The display value is USA-style, but more confusing is what happens when you try to enter a date value. Even though the prompt window displays the current value with the full month name, the user can enter date values by using a variety of different value styles. In the USA, we usually enter dates as "MM/DD/YYYY", where "02/10/2014" is interpreted at February 10, 2014. But a British or Australian user, accustomed to "DD-MM-YYYY" formatting, might expect that value to come out as October 2, 2014.

However, you can convince SAS Enterprise Guide to observe the local customs, and here's how. Change your SAS Enterprise Guide shortcut to add a "/culture" argument, as in:

"c:\Program Files\SASHome\x86\SASEnterpriseGuide\6.1\SEGuide.exe" /culture:en-AU

The above example is for Australia. For British, try adding "/culture:en-GB". Here's the same date prompt with the new setting applied:

Any date value that you enter will be interpreted in the "Australian way" instead of the American way. This technique works for any version of SAS Enterprise Guide, 4.2 and later.

If you don't want to rely on a modified shortcut, you can set your "language" preference in Tools->Options. But first, you need to "fool" SAS Enterprise Guide into thinking that you have installed these additional English variations. Here's how.

  1. Using Windows Explorer, navigate to the installation directory for SAS Enterprise Guide.
  2. In the application folder, create a new empty folder with a name that matches the culture you want. For example, "en-GB" for British or "en-AU" for Australia.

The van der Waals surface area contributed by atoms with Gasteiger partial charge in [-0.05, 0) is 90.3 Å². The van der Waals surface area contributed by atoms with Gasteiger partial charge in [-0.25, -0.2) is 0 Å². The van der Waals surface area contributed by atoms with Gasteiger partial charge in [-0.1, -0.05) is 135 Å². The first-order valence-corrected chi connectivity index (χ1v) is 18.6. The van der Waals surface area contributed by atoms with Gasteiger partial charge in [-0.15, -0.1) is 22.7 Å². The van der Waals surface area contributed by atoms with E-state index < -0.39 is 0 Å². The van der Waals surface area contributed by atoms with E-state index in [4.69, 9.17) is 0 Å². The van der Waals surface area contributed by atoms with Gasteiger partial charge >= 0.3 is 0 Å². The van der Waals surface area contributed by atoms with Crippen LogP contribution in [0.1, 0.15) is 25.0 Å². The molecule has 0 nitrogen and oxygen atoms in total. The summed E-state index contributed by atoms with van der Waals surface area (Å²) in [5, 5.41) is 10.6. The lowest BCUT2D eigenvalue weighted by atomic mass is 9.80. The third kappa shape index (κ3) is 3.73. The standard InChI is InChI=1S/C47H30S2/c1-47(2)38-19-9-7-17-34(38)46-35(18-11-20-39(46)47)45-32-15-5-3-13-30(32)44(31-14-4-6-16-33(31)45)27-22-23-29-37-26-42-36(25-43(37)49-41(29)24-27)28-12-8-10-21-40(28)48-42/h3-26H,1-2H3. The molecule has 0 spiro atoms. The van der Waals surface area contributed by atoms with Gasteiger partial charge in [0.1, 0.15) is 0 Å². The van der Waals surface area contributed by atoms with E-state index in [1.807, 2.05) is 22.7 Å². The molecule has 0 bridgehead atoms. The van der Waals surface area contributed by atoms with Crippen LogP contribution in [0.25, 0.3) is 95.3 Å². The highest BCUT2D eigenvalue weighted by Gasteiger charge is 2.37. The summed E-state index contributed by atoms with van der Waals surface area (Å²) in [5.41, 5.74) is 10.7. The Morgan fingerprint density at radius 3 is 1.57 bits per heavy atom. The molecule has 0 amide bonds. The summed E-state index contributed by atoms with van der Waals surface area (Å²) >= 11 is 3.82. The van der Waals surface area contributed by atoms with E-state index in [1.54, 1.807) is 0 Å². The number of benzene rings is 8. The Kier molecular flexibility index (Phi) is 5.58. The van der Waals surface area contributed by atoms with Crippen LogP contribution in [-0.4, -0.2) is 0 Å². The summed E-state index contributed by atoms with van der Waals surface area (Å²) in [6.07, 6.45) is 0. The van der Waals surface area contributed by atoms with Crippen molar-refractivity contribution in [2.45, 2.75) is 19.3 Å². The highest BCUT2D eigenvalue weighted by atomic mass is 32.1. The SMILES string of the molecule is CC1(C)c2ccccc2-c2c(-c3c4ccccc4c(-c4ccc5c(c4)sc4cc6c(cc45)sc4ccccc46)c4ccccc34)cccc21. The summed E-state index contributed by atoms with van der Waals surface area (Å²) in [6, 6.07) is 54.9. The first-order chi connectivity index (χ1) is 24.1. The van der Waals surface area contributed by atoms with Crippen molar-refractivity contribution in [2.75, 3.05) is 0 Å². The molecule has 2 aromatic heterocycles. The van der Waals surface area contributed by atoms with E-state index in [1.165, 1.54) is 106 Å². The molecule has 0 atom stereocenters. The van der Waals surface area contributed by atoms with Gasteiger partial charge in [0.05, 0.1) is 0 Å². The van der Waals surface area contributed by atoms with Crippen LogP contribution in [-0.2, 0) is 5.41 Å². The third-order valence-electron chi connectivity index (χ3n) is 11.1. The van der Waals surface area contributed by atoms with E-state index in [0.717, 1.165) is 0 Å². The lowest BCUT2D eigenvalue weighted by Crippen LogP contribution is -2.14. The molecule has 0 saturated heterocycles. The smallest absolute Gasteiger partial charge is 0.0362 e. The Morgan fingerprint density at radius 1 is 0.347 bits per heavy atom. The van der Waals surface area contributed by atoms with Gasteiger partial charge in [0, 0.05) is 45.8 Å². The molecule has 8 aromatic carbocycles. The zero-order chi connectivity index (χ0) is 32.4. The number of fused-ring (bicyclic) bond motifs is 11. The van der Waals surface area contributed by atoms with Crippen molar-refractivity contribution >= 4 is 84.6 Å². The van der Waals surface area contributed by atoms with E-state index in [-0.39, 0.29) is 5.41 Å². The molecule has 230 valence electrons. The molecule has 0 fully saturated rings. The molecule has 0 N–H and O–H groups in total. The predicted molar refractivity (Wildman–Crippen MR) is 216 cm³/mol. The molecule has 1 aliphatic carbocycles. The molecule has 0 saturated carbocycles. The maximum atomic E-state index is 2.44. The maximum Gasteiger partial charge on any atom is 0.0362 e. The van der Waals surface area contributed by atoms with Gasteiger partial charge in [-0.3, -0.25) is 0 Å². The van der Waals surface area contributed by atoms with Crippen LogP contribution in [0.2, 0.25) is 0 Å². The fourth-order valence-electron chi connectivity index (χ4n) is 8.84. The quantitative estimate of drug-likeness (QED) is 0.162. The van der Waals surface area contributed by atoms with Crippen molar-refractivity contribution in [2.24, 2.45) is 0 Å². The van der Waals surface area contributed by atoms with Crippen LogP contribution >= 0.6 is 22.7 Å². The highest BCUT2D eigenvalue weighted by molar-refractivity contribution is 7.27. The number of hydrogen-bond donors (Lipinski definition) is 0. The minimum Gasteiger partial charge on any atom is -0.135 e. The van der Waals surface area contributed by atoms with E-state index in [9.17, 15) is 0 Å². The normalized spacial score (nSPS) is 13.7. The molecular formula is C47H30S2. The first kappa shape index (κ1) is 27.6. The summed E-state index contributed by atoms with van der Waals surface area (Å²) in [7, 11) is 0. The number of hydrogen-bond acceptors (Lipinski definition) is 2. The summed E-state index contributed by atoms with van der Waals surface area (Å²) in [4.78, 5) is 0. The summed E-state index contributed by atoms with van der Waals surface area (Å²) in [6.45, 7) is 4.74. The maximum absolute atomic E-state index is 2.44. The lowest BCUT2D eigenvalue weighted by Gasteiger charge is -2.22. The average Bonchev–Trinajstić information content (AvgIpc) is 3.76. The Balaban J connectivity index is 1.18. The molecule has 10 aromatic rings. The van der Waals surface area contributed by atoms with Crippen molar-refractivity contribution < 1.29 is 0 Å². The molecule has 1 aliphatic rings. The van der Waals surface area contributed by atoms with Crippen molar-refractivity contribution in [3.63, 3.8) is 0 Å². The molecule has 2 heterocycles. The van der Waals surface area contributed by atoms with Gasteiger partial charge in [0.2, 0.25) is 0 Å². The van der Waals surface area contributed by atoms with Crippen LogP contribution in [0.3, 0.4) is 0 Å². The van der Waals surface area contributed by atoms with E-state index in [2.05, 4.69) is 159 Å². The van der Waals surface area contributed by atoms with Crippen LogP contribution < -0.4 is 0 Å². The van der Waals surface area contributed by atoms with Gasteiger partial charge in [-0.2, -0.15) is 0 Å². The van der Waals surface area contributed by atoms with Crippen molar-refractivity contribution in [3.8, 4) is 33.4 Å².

You can find the complete set of "culture names" on the Microsoft developer site.

When you restart the application, you will find new "language" options available on the list:

Select the one you like, restart the application, and immerse yourself in a new culture.

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SAS Talks: Favorite SAS Enterprise Guide Tricks

Last week's SAS Talks session, My Favorite SAS Enterprise Guide 5.1 Tricks, was remarkable in several ways.

First, the featured presenter was Marje Fecht, who also serves as the conference chair for SAS Global Forum 2014. She's an avid SAS professional who loves to educate her fellow SAS users on the best productivity tips and practices, including the use of SAS Enterprise Guide. As Marje points out, SAS Enterprise Guide is a primary topic of at least 20 presentations at the upcoming conference. You can see this for yourself in the easy-to-use conference scheduler, which allows you to slice-and-dice the agenda in many ways, including by SAS product.

The second remarkable thing about this SAS Talks session was the attendance. The number of connected participants was through the roof. It's a testament to Marje's star power and to the popularity of the topic. Did you miss it? The archive recording is available here and is free to view.